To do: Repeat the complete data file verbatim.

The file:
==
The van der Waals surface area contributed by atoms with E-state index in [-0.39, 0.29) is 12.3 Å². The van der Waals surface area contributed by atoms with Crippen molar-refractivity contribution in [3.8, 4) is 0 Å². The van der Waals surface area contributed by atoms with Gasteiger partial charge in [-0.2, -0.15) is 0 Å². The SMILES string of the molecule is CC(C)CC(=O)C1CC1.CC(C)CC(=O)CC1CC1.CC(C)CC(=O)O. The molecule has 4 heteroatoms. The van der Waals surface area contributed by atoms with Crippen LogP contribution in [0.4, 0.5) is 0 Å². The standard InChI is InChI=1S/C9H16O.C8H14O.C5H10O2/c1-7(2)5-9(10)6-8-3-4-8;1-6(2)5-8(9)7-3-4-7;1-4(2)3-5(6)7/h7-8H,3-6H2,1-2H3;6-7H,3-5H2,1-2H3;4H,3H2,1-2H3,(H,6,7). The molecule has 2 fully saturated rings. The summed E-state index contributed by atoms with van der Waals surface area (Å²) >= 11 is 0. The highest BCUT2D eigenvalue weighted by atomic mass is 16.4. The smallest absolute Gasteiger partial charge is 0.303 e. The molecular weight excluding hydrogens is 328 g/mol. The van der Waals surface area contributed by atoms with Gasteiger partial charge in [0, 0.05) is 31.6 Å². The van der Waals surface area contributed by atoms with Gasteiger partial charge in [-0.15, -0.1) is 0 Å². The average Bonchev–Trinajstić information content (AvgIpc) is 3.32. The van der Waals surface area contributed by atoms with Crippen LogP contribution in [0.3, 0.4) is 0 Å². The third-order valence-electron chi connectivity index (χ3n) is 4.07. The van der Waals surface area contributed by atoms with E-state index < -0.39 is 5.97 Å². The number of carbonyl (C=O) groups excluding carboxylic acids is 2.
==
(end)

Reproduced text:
The van der Waals surface area contributed by atoms with E-state index in [-0.39, 0.29) is 12.3 Å². The van der Waals surface area contributed by atoms with Crippen molar-refractivity contribution in [3.8, 4) is 0 Å². The van der Waals surface area contributed by atoms with Gasteiger partial charge in [-0.2, -0.15) is 0 Å². The SMILES string of the molecule is CC(C)CC(=O)C1CC1.CC(C)CC(=O)CC1CC1.CC(C)CC(=O)O. The molecule has 4 heteroatoms. The van der Waals surface area contributed by atoms with Crippen LogP contribution in [0.4, 0.5) is 0 Å². The standard InChI is InChI=1S/C9H16O.C8H14O.C5H10O2/c1-7(2)5-9(10)6-8-3-4-8;1-6(2)5-8(9)7-3-4-7;1-4(2)3-5(6)7/h7-8H,3-6H2,1-2H3;6-7H,3-5H2,1-2H3;4H,3H2,1-2H3,(H,6,7). The molecule has 2 fully saturated rings. The summed E-state index contributed by atoms with van der Waals surface area (Å²) >= 11 is 0. The highest BCUT2D eigenvalue weighted by atomic mass is 16.4. The smallest absolute Gasteiger partial charge is 0.303 e. The molecular weight excluding hydrogens is 328 g/mol. The van der Waals surface area contributed by atoms with Gasteiger partial charge in [0, 0.05) is 31.6 Å². The van der Waals surface area contributed by atoms with Gasteiger partial charge in [-0.15, -0.1) is 0 Å². The average Bonchev–Trinajstić information content (AvgIpc) is 3.32. The van der Waals surface area contributed by atoms with Crippen LogP contribution in [0.3, 0.4) is 0 Å². The third-order valence-electron chi connectivity index (χ3n) is 4.07. The van der Waals surface area contributed by atoms with E-state index < -0.39 is 5.97 Å². The number of carbonyl (C=O) groups excluding carboxylic acids is 2.